Mindful Schools collaborates with the community to create schools that encourage greater awareness, the ability to focus attention, and action based on empathy, kindness and compassion. Together, we are preparing a new generation of students to lead an awake and thriving world!
Did you notice the calming presence and steady, soothing voice of the mindfulness instructor?
Susi Brennan is a Mindful Schools Certified Mindfulness Instructor and plays an integral role in creating and supporting the mindfulness program at her elementary school.
We talked with Susi about her journey as an educator in the year-long Certification Program that continues to inspire her work. Here’s her story.
I was working in as a special education teacher, serving students with learning differences and ADHD at a middle school in San Francisco. I loved my school, I felt a sense of true belonging and was immersed in a supportive, reflective culture.
However, even with an incredibly supportive adult community, I was struggling with my responses to both truly challenging behaviors (i.e. safety issues) and lighter challenging behaviors (non-compliance, repeated disruptions, etc) on a regular basis.
I had a real intention to improve, but I found myself unable to break my cycle of stimulus → unskillful reaction. When I first transitioned to special education teaching, I thought that working with students in small groups and one-on-one would relieve me of these unproductive cycles, but, in fact, it almost highlighted the frustration and inadequacy I felt as a teacher. At the same time, my son was diagnosed with ADHD and I found myself dealing with frustrating, unsuccessful interactions both at home and at work.
I decided to apply to the Mindful Teacher Certification Program after doing Mindful Schools’ Mindful Fundamentals and Mindful Educator Essentials courses. I was starting to notice that my work with particularly challenging students was shifting. Instead of reacting unskillfully and impatiently, I found myself pausing, observing, allowing some space before jumping in to correct, redirect, or threaten a consequence. I was trying this with my son at home as well and noticing a small shift in our relationship. These little triumphs made me realize that a mindfulness practice was making a difference in my teaching and parenting.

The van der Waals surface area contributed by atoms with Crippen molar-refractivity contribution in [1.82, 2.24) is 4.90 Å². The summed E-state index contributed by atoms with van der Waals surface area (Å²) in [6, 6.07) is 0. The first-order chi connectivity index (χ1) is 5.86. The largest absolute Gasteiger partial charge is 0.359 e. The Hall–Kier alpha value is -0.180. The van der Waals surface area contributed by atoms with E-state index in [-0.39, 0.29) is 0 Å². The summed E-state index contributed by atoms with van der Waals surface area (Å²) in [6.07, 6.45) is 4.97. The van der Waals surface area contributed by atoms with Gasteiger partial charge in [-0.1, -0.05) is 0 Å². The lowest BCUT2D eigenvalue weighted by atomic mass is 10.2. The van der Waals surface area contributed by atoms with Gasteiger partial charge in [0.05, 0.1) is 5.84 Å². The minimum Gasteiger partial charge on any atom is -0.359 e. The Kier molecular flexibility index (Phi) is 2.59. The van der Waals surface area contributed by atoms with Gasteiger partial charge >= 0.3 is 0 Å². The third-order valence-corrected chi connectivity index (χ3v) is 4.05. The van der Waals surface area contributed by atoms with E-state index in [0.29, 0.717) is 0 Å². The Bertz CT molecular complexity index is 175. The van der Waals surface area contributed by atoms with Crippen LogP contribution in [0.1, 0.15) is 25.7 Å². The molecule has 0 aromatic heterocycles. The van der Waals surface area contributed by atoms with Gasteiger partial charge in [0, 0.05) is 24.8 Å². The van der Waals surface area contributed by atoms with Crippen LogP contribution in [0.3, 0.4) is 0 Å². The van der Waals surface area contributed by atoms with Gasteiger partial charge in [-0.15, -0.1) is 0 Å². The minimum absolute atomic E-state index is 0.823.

Little triumphs made me realize that a mindfulness practice was making a difference in my teaching and parenting.
My goals for the certification program were to get more of the feeling of peace and calm I was starting to have, to keep learning how be kind to myself in hard times, and to strengthen my relationships at home and at work. The seed had been planted, and it felt like the program was a way to deepen my personal practice and see growth in many aspects of my life–teaching, parenting, all of my relationships.
I knew I wanted and needed more instruction as it was all still new, so the certification program seemed like a great place to deepen my practice.
I was a bit nervous in preparation for the first retreat experience. The program started with a residential retreat and we were going to be in silence for two of the five days, which was completely new to me. Most people I knew laughed at the thought of me being silent for two days!